Big companies take the reins on fair-trade sourcing schemes - Taipei Times
Thu, Sep 07, 2017 - Page 9 News List

Big companies take the reins on fair-trade sourcing schemes

Ambiguous standards for ‘sustainable’ in-house certification schemes with broad goals, such as improving productivity, protecting fertile land and gender equality in farming, are muddying the waters for third-party certifiers

By Ana Ionova  /  Reuters, LONDON

Illustration: Mountain People

From cocoa to tea, food and drink giants are setting their own standards for the ethical sourcing of raw materials, moving away from third-party labels such as Fairtrade.

Mondelez International, owner of chocolate brands Cadbury and Toblerone; Unilever, behind tea brands such as Lipton and PG Tips; and Barry Callebaut, the world’s biggest producer of chocolate and cocoa products, have all introduced their own schemes.

They say their targets are more comprehensive and some claim their schemes are more effective in tracking whether a product is ethically sourced every step of the way. With companies under financial pressure, analysts say it has also been a way to save money.

However, critics are worried that the standards that third-party groups such as UTZ Certified or Rainforest Alliance have fought to establish risk being muddled, and what is deemed ethical and sustainable could become more ambiguous.

“Standards measuring environmental and social issues need to be transparent because, once this process happens behind closed doors, it is difficult to see how companies and farms apply them,” said Sloane Hamilton, labor rights policy adviser at Oxfam, a charity focused on alleviating poverty. “We don’t want to see standards watered down and neither do we want customers to be faced by a bewildering proliferation of different certification schemes.”

Third-party certifiers are not opposed to all self-certification, even though the loss of fees could threaten their future. Rather, they are worried standards could become meaningless if too many companies set their own criteria.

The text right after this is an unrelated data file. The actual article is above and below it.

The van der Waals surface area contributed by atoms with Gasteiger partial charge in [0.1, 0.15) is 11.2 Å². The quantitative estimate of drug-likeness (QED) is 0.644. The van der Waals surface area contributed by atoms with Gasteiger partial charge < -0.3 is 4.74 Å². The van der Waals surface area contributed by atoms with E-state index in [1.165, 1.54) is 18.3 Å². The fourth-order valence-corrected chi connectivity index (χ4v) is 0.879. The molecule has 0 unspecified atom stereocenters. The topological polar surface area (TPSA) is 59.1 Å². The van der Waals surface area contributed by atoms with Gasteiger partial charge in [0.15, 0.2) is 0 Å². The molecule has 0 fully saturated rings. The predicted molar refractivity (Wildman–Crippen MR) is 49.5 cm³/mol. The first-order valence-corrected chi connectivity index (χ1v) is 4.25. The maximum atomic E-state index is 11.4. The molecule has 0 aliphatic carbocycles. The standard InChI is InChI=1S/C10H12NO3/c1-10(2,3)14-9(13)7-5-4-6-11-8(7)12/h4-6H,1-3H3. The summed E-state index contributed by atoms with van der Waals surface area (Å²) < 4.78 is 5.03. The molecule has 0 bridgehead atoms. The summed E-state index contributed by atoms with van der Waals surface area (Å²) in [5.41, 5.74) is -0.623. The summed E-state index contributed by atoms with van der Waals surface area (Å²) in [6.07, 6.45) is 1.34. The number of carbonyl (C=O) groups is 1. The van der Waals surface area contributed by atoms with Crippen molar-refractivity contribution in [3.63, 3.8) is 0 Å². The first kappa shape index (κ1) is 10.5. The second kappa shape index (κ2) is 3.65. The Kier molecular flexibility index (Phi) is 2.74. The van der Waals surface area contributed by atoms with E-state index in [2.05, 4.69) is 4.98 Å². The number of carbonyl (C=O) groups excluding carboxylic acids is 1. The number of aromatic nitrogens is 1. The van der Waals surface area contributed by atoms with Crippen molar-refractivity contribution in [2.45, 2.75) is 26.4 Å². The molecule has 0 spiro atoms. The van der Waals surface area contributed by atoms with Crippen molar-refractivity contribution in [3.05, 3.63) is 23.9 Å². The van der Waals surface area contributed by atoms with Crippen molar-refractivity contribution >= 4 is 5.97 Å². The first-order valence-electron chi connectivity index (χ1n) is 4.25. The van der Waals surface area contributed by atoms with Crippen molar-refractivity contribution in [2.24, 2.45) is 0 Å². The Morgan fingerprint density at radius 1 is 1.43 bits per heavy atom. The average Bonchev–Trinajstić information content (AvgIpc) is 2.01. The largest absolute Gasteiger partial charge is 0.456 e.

Mondelez started selling the first Green & Black’s chocolate in the UK without a Fairtrade logo last month, more than 23 years after the brand’s Maya Gold bar received Britain’s first mark.

The bar instead carries the stamp of “Cocoa Life,” a Mondelez scheme started in 2012 with broad goals, including improved productivity, protection of fertile land and gender equality in farming communities.

Mondelez said Fairtrade is still an “implementing partner” and the group’s auditing arm is used to vet cocoa sourced through “Cocoa Life.”

Fairtrade, a non-profit, aims to push for a better deal for farmers and workers in developing nations. It sets standards, including a minimum price for raw materials, and requires companies to contribute toward businesses or community projects, in exchange for the Fairtrade stamp.

However, as the concept of ethically sourced ingredients has become better understood by consumers, brands have started adopting standards that work for their business and image.

“It’s opened the door for companies to say ‘well let’s develop a standard that suits our business and also has the impact that we want to have on the ground,’” said Alan Rownan, ethical labels analyst at Euromonitor.

Crafting in-house standards has also become a way to trim costs for big companies under financial pressure as economic growth slows and consumers opt for healthier snacks or smaller, more artisan brands.

“When the whole market is certified, the ability to have a higher price for it becomes less,” said Jon Cox, analyst at Kepler Cheuvreux in Zurich, who follows companies such as Nestle and Barry Callebaut. “So why not bring it in-house anyway and save money? And if they can convince consumers that it’s as good as some of the independents, if not better, then that maybe helps them as well.”

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